Try your hand at complex industrial scenes, with this sample chapter from the Step-by-step Photoshop environments eBook for purchase in our shop now!
To address a scene containing a lot of detail and information, you need to have an order to work in and above all, patience. For this tutorial I was commissioned to draw a seaport – an original place, with an invented civilization, showing different situations, crane movements, people, vehicles; many elements together interacting with each other. To deal with something of this magnitude, with so many things to draw in the same composition, you have to plan in advance.
This tutorial will explain how to draw a complex scenario step-by-step. I'll talk about how ideas arise, what the sources of inspiration are, how to work with perspective, composition, digital painting techniques, brush management and final details. Although almost all the issues can be found in art books or manual drawing, I'll show different techniques and ways to address a drawing. The goal is that the tutorial should serve primarily as a guide for those artists who are getting started and need some order in which to address their projects with.
In the first part of this tutorial I'll be looking at coming up with the initial idea, developing the scene and adding light and shadows.
Ideas and Sources of Inspiration
First, we need to know what topic we will draw and what concept we want to express. From there we can find ideas and inspiration. Not all artists proceed in the same way when they start an image. I like to find different pictures, which do not necessarily have to do with what I want to draw. Sometimes I only have an idea of what the sky should look like and thus, I look for different skies: sunset, night, cloudy ones, etc (Fig.01).
Other times I'm just interested in color, and look for photos where the colors awaken a feeling or ideal climate for the topic I'm researching for my drawing. Looking for images on the web for this image, I found a very interesting scene: the sight of a battleship parked in a yard. I found the color of the image was great, as well as the composition and the feeling of vastness (Fig.02).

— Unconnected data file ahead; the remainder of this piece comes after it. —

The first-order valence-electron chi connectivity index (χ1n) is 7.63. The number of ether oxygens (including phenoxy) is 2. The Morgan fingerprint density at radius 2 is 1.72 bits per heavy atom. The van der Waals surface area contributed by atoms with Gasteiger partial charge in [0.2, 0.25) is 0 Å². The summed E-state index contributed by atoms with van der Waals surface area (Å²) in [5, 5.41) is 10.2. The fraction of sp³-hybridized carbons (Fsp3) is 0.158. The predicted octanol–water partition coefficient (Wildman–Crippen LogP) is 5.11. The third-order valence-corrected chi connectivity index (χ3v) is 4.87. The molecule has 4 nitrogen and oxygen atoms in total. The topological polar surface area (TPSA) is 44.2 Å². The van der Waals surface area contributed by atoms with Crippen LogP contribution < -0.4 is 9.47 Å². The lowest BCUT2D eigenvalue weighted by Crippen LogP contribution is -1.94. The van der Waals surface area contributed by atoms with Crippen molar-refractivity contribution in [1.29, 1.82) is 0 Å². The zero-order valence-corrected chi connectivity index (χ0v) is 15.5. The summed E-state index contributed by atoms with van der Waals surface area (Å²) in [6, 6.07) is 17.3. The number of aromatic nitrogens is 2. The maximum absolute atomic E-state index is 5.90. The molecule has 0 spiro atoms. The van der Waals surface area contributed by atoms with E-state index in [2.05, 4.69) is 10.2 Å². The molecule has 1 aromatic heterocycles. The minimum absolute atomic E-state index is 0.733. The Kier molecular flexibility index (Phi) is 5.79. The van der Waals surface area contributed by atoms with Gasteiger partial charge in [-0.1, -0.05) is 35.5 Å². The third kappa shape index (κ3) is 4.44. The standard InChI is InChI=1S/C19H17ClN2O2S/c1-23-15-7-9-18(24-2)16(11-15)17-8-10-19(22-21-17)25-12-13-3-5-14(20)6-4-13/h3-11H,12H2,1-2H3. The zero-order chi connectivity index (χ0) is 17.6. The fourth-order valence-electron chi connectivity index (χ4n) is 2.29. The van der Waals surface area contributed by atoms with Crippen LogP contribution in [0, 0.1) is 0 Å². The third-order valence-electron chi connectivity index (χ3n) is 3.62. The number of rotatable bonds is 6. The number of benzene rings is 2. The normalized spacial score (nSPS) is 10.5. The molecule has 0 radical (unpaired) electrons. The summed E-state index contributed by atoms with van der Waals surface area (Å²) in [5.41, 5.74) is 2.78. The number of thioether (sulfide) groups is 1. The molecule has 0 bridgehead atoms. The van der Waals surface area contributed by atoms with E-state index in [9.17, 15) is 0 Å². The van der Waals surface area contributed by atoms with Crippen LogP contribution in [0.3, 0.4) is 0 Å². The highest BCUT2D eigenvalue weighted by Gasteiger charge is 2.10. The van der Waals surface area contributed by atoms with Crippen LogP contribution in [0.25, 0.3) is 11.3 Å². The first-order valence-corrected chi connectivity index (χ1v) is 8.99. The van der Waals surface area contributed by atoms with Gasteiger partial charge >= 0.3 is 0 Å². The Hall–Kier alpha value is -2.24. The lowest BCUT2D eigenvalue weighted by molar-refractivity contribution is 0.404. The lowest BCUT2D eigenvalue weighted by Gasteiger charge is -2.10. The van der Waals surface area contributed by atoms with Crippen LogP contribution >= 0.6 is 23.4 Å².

In this picture I found my idea and I realized what I was looking for. The world that revolved in my head, that I could not yet identify, was great, majestic and something that showed power and distance.
Raising the Scene
Based on the picture I found, I decided to have a huge ship as the central focus and thereafter arrange all the other items relative to it. So, I produced a sketch of my initial idea (Fig.03).
As the image would show the greatest amount of detail and elements, I chose an aerial perspective, because in this view I could increase the size of the ship and provide greater detail on the scale of things. Basically, to make an aerial view we should move the horizon up, so we generate the "airplane” effect (Fig.04).
To begin detailing each object with the lines of perspective, I use boxes and buckets for the initial composition, and I break them down into more interesting shapes afterwards, using the lines as a guide to reach the final design (Fig.05).